x Abu Dhabi, UAESunday 23 July 2017

Legal system combats modern-day slavery

Analysis In 2006, the country became the first in the region to create a legal framework to tackle human trafficking; annual reports indicate steady gains in enforcement of the law, special units and shelters for female victims.

ABU DHABI // It has been four years since the UAE became the first country in the region to create a legal mechanism to tackle human trafficking. And three annual reports later, there has been a steady increase in enforcement.

The law prescribes harsh penalties for those found guilty of modern-day slavery, including life imprisonment and fines of up to Dh1 million (US$270,000). The National Committee to Combat Human Trafficking was established by federal decree in 2007 to formulate a national strategy and co-ordinate efforts against the crime in all seven emirates. According to this year's report, the membership of the committee has expanded to include public prosecutors, law enforcement officers and representatives of shelters.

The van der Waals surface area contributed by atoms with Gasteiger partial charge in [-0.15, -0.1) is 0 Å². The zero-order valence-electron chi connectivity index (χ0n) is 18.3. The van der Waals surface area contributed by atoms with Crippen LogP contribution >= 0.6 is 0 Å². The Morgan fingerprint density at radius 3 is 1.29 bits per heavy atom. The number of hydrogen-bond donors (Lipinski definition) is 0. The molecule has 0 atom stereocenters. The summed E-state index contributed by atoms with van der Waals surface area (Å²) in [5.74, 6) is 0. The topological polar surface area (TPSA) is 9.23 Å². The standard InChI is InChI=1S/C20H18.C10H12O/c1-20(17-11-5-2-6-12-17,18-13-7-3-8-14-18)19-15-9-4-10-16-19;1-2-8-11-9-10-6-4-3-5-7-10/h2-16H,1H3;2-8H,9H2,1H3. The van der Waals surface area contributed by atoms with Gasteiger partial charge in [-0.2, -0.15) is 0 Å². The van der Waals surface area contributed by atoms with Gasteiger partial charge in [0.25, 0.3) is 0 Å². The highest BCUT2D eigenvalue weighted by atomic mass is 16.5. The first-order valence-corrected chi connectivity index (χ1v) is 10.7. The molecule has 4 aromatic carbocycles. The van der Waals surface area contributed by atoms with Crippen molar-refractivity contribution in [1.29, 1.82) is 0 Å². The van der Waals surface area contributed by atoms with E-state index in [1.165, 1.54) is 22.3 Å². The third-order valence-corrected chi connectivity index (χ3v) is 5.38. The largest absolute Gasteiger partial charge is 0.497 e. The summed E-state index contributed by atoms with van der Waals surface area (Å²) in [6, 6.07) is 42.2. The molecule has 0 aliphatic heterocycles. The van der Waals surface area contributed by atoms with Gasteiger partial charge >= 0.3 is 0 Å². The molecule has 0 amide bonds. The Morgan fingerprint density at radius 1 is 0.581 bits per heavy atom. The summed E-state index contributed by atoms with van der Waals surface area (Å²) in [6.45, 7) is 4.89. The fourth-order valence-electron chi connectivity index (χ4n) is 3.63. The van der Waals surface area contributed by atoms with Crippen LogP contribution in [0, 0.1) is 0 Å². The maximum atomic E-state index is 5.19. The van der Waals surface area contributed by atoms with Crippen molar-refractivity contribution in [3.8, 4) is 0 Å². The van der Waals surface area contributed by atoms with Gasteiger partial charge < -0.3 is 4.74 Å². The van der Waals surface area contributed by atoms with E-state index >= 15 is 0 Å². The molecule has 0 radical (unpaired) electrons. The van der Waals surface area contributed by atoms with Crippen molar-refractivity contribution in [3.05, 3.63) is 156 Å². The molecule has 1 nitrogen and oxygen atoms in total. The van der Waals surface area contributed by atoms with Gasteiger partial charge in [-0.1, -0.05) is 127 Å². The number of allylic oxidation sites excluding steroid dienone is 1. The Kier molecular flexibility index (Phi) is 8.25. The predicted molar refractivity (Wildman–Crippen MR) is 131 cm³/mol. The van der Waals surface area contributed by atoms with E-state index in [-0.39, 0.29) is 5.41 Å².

The committee attributes the rising enforcement to initiatives such as training programmes for law-enforcement personnel including, for example, how to detect potential victims. Several specialised anti-trafficking units have been created within police and public prosecution departments and at the ministries of labour and interior. There have also been improvements in the way trafficking victims are helped, according to the report. It details the support given to female victims, including the provision of temporary shelter and care at the Dubai Foundation for Women and Children, which opened in 2007, and the Ewaa Shelter in Abu Dhabi.

According to the report, in 2009 the foundation cared for 33 trafficking victims, including a 12-year-old. Ewaa Shelter provided temporary refuge to at least 38 women. There are now plans to open additional shelters for victims in other parts of the country. According to Dr Anwar Gargash, the head of committee to combat human trafficking, the committee's plans include launching a media campaign to raise awareness about the crime and studying the possibility of amending the law to place increased emphasis on the protection and repatriation of victims.

That would bring it more in line with the Palermo Protocol, a UN anti-trafficking convention that was ratified by the UAE in February 2009. zconstantine@thenational.ae